In Essays on the Political Economy of Rural Africa, Bates further elaborates on the distributive politics of marketing boards — with a focus on African governments’ use of rural surpluses to invest in urban (industrial) development.
The beneficiaries of the dual-price policy are best revealed by noting who gains access to the trading surpluses. A prime recipient is the state; the marketing boards have become important instruments of taxation. Soon after self-government, for example, the governments of Ghana and Western Nigeria committed themselves to major development plans. In order no longer to be constrained to employ the funds raised by the marketing boards for the benefit of the farmers, the governments altered the laws governing the allocation of the trading surpluses.
Another major beneficiary has been the urban-industrial sector. In part, this sector has benefited as a consequence of the ways in which the governments have allocated public resources. Governments have employed the revenues generated by the marketing agencies to construct projects of primary benefit to the urban industrial sector: hydroelectric schemes whose power is used by urban industry but not for rural electrification, the building of industrial parks, or the construction of intra-urban transport systems. And while there has been little systematic research into patterns of governmental expenditure, what little there is suggests that it concentrates disproportionately in urban and industrial centers.
Bates’ arguments in both texts are clever and nuanced.He carefully weighs both the political and policy incentives faced by postcolonial governments eager to leverage agricultural surpluses for quick industrial development. He notes that marketing boards provided a cheap way for relatively weak states to raise revenue from the agricultural sector; as well as a means of protecting farmers from global price shocks. Bates also describes how interest group politics informed the allocation of costs and benefits as governments tried to raise revenue for developmentalist ends.
Perhaps because of his earlier works in Zambia (see here and here), Bates’ discussion of agricultural policies mainly focused on rural-urban distributive politics. This makes sense. Before de-urbanizing beginning in the 1980s, Zambia was relatively more urbanized than the modal African country (see above). It is perfectly understandable that both colonial and postcolonial Zambian governments had to ensure that mineworkers and other wage workers in the urban Copperbelt (and “line of rail” towns) had access to cheap food. To that end, governments regulated rural producers’ access to global markets as a means of stabilizing the prices of staples.
In other words, policy exhibited urban bias.
However, policy concerns regarding access to staples in the Zambian Copperbelt are conceptually different from the politics of managing cash crops like cocoa, tea, sisal, and others that are typically produced for the international market. Even if one accepts that cash from sisal exports is fungible and can be used to subsidize other aspects of urban life (e.g., by overvaluing the exchange rate), it quickly becomes difficult to explain either motives and outcomes using Bates’ model of distributive politics described above (see here).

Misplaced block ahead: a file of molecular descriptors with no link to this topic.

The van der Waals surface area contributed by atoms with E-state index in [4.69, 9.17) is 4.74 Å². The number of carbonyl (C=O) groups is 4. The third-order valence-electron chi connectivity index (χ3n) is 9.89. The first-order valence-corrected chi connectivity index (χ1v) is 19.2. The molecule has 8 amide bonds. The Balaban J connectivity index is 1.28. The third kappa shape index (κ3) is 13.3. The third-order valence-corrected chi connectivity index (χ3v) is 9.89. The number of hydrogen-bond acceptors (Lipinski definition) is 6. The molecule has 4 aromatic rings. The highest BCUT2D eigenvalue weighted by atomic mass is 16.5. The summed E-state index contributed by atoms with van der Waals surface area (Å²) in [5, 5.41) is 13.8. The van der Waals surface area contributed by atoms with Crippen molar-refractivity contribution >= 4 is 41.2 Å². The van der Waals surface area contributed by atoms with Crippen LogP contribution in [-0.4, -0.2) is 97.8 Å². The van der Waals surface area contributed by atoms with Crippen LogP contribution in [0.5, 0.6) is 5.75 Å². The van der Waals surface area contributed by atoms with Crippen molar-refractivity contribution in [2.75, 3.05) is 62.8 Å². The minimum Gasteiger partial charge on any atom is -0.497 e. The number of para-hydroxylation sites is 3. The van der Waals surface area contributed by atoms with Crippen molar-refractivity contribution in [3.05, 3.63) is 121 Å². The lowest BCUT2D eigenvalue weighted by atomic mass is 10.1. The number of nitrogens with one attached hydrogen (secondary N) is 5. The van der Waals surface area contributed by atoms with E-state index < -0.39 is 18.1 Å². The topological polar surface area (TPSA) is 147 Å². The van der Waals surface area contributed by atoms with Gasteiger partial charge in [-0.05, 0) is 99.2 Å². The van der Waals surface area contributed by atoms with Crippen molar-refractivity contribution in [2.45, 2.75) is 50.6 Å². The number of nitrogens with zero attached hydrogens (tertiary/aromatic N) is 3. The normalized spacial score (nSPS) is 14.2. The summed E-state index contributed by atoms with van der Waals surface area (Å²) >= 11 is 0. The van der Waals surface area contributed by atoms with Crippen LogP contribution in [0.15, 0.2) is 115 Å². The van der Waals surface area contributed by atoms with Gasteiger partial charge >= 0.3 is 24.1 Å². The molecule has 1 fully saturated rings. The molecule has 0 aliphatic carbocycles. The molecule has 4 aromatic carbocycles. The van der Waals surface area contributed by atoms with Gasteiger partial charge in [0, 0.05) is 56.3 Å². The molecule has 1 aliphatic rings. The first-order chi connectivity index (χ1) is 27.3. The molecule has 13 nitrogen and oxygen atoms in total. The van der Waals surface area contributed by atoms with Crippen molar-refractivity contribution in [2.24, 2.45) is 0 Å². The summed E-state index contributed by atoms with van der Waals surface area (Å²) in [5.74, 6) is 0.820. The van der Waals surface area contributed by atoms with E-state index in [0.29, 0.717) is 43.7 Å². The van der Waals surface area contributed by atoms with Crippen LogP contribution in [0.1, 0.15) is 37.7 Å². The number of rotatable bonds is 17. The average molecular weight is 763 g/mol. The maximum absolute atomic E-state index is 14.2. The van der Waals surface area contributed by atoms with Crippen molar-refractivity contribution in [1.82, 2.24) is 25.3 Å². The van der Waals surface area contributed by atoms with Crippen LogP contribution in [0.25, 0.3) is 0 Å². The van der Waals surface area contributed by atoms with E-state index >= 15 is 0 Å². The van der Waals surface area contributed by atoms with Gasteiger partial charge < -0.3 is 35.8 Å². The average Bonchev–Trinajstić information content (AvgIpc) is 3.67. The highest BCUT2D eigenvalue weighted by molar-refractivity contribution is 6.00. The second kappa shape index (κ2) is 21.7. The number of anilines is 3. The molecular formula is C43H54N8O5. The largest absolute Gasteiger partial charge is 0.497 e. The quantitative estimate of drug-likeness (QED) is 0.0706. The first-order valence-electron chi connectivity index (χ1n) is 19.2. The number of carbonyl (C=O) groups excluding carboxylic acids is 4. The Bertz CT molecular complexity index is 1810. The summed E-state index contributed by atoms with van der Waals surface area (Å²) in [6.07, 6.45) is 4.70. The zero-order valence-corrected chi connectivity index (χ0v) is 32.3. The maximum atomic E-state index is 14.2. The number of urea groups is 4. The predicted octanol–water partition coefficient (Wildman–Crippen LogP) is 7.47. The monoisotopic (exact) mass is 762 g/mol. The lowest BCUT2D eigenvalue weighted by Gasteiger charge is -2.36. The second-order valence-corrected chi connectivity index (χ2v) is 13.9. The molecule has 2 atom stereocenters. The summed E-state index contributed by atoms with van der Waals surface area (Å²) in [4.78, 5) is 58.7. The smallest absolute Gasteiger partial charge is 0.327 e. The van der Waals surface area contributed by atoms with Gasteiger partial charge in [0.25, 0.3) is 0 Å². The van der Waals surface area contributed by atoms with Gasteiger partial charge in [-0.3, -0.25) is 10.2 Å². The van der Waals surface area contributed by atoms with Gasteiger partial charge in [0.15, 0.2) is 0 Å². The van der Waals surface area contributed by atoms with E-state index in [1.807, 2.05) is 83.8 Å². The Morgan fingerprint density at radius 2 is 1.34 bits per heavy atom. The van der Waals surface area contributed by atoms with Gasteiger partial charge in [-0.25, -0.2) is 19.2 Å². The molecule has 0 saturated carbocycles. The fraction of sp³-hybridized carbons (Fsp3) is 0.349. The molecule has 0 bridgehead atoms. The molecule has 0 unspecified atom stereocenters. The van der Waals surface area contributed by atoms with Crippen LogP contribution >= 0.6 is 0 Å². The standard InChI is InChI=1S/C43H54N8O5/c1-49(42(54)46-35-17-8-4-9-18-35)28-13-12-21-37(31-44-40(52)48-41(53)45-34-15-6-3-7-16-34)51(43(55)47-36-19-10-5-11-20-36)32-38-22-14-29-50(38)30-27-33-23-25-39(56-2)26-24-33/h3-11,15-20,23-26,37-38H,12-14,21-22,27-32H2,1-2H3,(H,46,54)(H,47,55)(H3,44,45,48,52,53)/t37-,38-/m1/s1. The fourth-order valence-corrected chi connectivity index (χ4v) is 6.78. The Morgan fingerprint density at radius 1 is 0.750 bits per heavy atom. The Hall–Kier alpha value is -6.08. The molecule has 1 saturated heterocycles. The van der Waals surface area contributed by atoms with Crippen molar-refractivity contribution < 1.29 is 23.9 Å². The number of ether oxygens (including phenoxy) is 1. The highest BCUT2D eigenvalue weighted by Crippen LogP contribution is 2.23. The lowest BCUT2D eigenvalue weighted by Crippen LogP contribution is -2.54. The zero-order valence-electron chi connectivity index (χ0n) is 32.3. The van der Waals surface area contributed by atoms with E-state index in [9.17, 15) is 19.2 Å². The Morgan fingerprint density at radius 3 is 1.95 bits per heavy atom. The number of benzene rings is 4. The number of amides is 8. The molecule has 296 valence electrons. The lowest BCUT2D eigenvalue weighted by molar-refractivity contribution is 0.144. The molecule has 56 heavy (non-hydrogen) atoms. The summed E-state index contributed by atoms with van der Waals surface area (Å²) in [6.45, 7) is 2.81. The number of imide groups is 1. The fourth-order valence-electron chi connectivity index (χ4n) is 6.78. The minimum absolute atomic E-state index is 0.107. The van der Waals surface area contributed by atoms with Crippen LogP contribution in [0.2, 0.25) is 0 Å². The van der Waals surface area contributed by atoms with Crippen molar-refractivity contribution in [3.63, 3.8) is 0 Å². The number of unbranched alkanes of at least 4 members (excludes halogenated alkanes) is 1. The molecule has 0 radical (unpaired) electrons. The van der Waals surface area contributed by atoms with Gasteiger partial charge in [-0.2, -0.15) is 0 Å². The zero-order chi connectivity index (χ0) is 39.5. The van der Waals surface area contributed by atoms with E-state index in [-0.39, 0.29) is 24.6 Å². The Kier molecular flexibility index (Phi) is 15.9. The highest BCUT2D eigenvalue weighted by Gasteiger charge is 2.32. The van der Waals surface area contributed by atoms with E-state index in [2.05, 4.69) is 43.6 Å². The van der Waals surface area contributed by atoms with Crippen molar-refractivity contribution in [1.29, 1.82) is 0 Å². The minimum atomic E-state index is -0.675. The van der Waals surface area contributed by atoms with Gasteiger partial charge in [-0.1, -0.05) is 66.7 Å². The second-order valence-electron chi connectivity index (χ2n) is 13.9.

Bates himself acknowledged the limitations of the urban bias thesis in a special issue of the Journal of Development Studies. A number of papers in the issue challenged the idea that the urban bias thesis was a settled theoretical framework for understanding the political economy of agricultural policy in low-income states. I particularly recommend Jennifer Widner’s discussion of the origins of agricultural policy in Cote d’Ivoire in the same issue. Widner’s historical account highlights specific features of agricultural policies (e.g., path dependence, land-owning elite policy capture, policy feedback and gradual change, price volatility) that may not be captured by standard models of interest group politics.
Historicizing marketing boards helps us appreciate the full set of problems they were trying to solve. Those problems would have still remained had marketing boards been eliminated; and the historical record suggests that market forces would not have solved them. As Alence reminds us:
[P]ressures on the government to mitigate domestic social conflict caused by external economic volatility are crucial to understanding the shift to controlled cocoa marketing. This change is a notable example of expanded colonial state involvement in Africa’s open economies. Recent econometric studies have shown that open economies worldwide are, counterintuitively, prone to greater domestic state involvement. Since at least the interwar period, Africa’s open economies have experienced among the world’s largest fluctuations in trade earnings. Despite diversity in particular government’s responses to the shocks of the 1930s and 1940s, similarities in resulting patterns of state economic involvement have become defining features of the institutional architecture of Africa’s open economies.